The Local’s Way to Eat the Alps
There's incredible food in the Slovenian mountains if you know where to look
“Do you rock climb?” my guide Maja asked as I balanced myself, along with my 30-pound backpack, on an edge nearly 6,000 feet above Lake Bohinj, contemplating my next move. While I don’t have much technical climbing experience, it was nearing lunch, and if I wanted to eat, I had to push forward. I wasn’t just hiking Slovenia’s Julian Alps for the breathtaking views and fresh air; I was here for the food.
The Julian Alps, which lie just over an hour’s drive from Slovenia’s capital, Ljubljana, draw locals and tourists alike for fresh air, hiking, and picturesque views along the shores of Lakes Bled and Bohinj. Small villages and farms dot the mountains, and if you know which doors to knock on, locals are more than happy to serve hikers a home-cooked meal or provide them with a place to sleep for a few Euros a night.
That’s where Miha came in, the certified hiker behind Slo-Trips, a company that provides travelers with guides who know not just the Slovenian terrain, but also where to stop for tastes of local food and drink across the country. Miha and his guides customize everything from trip duration to destinations to difficulty, so all a hungry hiker has to do is show up ready to climb. After arriving in Slovenia (I was there on photo assignment for a travel story), I was introduced to Maja, a hiker familiar with the Alps who was more of an adventurous best friend than formal tour guide.
Once I hoisted myself onto flat land, I had a clear view of the rugged landscape that sprawled beneath the limestone peaks higher up the Alps. In a fairytale-perfect village, Maja introduced me to Gabrjel, who spends his summers here, as he was completing daily maintenance work around the family farm. After some brief discussion with Gabrjel and his wife Valerija, Maja explained what they had to serve that day and we decided on a lunch menu. Soon enough we were eating smoky boiled krainer sausage, Slovenia’s version of kielbasa, with sauerkraut in their small kitchen.
More Photos: A Hiker’s Alpine Feast
Recharged and refreshed, we paid a few Euros as our fee and set out for more hiking. By the end of the day, lunch felt like a distant memory; long climbs through the mountains mean you always have a good appetite.
As evening approached, the faint ringing of cowbells in the distance broke the silence of the wilderness. We made our way to another village, where we eagerly joined a lively bunch of hikers sitting around a group of picnic tables, rewarding themselves with cold beers offered by Henrik and Maja (another Maja, not mine), who also provided us beds for the evening.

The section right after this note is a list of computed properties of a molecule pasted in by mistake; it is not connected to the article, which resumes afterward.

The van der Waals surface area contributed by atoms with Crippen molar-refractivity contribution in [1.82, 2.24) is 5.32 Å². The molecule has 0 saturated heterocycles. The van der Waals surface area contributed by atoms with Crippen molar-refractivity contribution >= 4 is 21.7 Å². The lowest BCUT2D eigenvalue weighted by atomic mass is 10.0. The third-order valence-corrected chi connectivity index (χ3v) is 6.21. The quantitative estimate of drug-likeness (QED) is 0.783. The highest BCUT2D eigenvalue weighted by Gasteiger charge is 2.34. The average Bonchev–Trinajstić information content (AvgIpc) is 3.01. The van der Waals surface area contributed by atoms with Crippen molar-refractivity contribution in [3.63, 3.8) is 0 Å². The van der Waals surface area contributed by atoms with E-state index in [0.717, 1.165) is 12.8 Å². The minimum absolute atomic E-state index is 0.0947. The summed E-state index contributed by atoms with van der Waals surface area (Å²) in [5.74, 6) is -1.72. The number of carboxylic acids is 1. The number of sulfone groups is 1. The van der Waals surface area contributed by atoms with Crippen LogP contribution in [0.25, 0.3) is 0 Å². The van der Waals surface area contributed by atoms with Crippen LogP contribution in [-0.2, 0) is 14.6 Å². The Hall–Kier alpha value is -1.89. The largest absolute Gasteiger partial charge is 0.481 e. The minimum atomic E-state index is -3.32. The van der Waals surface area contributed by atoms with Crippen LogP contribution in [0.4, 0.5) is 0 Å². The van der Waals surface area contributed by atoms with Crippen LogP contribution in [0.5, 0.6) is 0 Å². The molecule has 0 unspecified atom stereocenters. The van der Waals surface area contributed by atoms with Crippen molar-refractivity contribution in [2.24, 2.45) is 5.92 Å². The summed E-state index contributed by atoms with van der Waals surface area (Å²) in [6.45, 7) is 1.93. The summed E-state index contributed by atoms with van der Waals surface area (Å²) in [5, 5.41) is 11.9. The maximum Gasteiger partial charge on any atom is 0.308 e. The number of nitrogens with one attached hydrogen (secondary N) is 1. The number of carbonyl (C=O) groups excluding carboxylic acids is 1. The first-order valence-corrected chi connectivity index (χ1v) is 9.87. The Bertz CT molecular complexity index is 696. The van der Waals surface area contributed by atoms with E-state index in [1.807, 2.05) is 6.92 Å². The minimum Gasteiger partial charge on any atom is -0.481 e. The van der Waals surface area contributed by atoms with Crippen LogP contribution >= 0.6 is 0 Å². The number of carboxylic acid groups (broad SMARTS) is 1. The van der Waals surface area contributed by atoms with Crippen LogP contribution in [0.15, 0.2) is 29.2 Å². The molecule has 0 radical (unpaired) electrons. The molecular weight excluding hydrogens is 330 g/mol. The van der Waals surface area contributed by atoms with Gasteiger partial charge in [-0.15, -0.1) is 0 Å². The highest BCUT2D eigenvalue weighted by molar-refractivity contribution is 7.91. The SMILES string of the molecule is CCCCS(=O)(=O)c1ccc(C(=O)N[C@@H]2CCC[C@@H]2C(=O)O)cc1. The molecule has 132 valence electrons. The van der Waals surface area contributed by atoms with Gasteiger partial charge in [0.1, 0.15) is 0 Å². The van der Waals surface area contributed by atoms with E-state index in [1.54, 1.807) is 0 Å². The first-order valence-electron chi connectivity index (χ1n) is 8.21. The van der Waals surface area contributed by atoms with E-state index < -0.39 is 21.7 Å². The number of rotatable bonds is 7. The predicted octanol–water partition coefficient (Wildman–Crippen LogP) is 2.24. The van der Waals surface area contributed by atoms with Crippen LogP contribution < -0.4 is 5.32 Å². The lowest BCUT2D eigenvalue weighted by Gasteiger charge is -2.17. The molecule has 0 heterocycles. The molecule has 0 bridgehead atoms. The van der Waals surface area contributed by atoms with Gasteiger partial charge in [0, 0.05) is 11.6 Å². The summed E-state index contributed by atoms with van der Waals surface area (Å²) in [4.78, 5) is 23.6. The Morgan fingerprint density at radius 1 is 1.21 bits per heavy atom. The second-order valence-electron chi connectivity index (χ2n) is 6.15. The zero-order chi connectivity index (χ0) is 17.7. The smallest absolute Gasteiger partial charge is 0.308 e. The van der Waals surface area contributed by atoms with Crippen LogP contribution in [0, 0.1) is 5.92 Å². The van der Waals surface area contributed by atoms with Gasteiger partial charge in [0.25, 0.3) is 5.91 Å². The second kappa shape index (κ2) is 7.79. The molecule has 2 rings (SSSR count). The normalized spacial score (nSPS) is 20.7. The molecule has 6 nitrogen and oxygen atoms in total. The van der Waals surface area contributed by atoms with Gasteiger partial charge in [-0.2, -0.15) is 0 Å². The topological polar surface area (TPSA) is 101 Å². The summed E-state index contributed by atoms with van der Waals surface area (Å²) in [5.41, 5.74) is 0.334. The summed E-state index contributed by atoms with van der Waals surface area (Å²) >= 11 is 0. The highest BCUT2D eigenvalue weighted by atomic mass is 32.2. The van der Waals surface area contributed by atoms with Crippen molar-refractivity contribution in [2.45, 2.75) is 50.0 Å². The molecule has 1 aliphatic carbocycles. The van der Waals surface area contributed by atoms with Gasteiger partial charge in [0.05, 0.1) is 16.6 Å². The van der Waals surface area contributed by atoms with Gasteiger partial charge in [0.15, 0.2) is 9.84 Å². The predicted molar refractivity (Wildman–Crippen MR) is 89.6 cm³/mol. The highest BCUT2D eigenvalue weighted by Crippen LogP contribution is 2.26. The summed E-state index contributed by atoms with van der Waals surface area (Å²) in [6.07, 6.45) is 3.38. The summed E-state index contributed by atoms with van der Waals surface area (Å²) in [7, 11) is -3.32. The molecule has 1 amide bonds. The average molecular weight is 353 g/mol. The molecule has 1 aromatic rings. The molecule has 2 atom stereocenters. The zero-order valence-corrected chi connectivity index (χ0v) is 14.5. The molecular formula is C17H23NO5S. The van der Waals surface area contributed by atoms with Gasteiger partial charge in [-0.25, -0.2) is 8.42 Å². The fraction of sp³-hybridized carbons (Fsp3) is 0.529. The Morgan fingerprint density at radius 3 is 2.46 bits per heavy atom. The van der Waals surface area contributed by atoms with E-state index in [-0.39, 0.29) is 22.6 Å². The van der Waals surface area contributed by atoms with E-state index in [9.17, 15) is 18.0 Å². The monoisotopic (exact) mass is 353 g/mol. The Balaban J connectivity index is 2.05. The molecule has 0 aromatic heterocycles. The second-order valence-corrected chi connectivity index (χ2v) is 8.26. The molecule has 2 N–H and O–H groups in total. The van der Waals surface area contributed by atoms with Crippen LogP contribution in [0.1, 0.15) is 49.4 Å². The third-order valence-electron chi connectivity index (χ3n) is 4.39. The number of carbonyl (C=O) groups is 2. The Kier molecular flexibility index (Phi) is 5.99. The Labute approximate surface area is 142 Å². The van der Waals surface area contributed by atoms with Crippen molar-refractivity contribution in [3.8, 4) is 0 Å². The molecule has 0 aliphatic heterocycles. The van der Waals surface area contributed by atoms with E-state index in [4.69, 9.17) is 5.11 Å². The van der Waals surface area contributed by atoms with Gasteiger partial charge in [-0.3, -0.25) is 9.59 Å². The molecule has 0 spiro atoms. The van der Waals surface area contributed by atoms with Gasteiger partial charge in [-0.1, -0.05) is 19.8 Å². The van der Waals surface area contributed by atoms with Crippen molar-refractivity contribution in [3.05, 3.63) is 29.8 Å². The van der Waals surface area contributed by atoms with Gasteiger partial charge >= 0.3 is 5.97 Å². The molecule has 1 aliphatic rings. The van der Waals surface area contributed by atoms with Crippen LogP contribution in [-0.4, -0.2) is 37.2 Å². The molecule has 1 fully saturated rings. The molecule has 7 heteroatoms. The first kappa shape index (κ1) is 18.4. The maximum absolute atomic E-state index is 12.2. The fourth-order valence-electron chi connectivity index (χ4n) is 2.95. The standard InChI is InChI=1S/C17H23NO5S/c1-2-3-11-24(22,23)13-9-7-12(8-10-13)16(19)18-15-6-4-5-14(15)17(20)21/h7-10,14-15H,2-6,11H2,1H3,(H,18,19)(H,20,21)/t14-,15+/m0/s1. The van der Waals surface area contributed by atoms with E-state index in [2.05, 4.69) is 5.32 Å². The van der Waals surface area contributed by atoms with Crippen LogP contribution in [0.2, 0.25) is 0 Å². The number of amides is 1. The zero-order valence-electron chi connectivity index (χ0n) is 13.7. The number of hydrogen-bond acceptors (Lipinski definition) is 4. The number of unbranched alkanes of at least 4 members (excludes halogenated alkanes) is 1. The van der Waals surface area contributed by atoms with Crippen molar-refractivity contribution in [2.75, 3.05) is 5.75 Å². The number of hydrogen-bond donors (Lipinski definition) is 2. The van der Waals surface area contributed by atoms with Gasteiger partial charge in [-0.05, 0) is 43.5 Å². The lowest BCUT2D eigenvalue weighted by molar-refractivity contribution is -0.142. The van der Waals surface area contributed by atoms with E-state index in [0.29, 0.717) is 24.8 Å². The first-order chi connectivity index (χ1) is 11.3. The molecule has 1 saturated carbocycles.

Hearty, filling buckwheat porridge is a traditional dish in this part of Slovenia; so are chunks of fried pig fat, just the thing to fill your belly after a day of hiking through the mountains. We also feasted on local cheese with dried sausage and pleasantly doughy dumplings filled with cottage cheese and topped with honey. It’s the kind of simple but utterly delicious food you only find in home kitchens, not restaurants. And the hospitality couldn’t be better.
Dinner’s not dinner in the Alps without a round of shots to finish off the night. Maja poured us glasses of the local schnapps, kosutnik, made from a flower with a bracing, bitter kick, and we toasted to the Perseid meteor shower twinkling above us.
Over dinner conversation that night I learned that the woman responsible for our cheese lived a mere hour’s hike away. The next day I figured, even though her home was in the opposite direction and visiting her would lengthen our already ambitious hike, it was a necessary detour. We made our way through a thick pine forest still dusted in morning frost, which opened onto a pasture offering incredible valley views.
Maja made introductions, and I learned that the cheesemaker and her family mostly produce a sharp, semi-soft mohant cheese as well as butter, both there and at a farm in nearby Studor. We asked for some breakfast, and she soon offered a simple but fortifying meal of toast and soured milk, a local favorite reminiscent of yogurt.
Breakfast taken care of, we set out for our final meal. Farmers Milka and Matjaz live at a trailhead in a more easily accessible part of the Alps, and their home is a popular destination for hungry hikers. While other people in the area are more likely to serve you whatever they have on hand, Milka and Matjaz offer a menu with generations of family recipes. When we arrived, a fire pit was already ablaze cooking goat, chicken, and potatoes. I sipped on a cup of bright and floral elderflower juice and paged through the photo album Milka has kept through the years, a guestbook of the family, friends, and friendly hikers that have stopped by their home for a taste of her cooking.
After we stuffed ourselves again, I asked Maja how many miles we’d hiked over the past few days. “I don’t keep track of the distance,” she explained. Why bother when you’re in a place where time seems to stand still, where it feels like you’re hundreds of miles from the nearest city, but never too far from the ringing of cowbells and your next meal.
If you’re looking to book a hiking feast of your own, visit Slo-Trips. Private hikes for one to two people cost about 210 € a day with an additional 5 to 10 € per meal and between 8 and 25 € for sleeping accommodations.